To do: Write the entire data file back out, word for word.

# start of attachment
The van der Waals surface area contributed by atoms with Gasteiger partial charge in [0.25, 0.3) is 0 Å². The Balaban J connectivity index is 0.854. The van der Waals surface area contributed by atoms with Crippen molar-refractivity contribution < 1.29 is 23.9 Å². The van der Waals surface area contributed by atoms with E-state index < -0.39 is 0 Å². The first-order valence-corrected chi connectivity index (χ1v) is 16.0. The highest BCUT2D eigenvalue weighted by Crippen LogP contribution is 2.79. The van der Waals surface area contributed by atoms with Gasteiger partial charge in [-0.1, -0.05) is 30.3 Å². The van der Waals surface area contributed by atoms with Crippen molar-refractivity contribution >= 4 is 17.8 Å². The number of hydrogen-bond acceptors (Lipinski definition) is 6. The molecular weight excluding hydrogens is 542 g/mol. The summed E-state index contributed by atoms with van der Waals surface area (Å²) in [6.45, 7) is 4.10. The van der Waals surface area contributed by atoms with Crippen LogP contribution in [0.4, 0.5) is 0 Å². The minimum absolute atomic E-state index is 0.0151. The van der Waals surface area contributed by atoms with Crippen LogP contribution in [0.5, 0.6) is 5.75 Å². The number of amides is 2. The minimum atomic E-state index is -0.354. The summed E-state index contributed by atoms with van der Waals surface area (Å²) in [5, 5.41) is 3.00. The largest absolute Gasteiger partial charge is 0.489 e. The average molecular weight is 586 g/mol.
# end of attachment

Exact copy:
The van der Waals surface area contributed by atoms with Gasteiger partial charge in [0.25, 0.3) is 0 Å². The Balaban J connectivity index is 0.854. The van der Waals surface area contributed by atoms with Crippen molar-refractivity contribution < 1.29 is 23.9 Å². The van der Waals surface area contributed by atoms with E-state index < -0.39 is 0 Å². The first-order valence-corrected chi connectivity index (χ1v) is 16.0. The highest BCUT2D eigenvalue weighted by Crippen LogP contribution is 2.79. The van der Waals surface area contributed by atoms with Gasteiger partial charge in [-0.1, -0.05) is 30.3 Å². The van der Waals surface area contributed by atoms with Crippen molar-refractivity contribution >= 4 is 17.8 Å². The number of hydrogen-bond acceptors (Lipinski definition) is 6. The molecular weight excluding hydrogens is 542 g/mol. The summed E-state index contributed by atoms with van der Waals surface area (Å²) in [6.45, 7) is 4.10. The van der Waals surface area contributed by atoms with Crippen LogP contribution in [0.4, 0.5) is 0 Å². The minimum absolute atomic E-state index is 0.0151. The van der Waals surface area contributed by atoms with Crippen LogP contribution in [0.5, 0.6) is 5.75 Å². The number of amides is 2. The minimum atomic E-state index is -0.354. The summed E-state index contributed by atoms with van der Waals surface area (Å²) in [5, 5.41) is 3.00. The largest absolute Gasteiger partial charge is 0.489 e. The average molecular weight is 586 g/mol.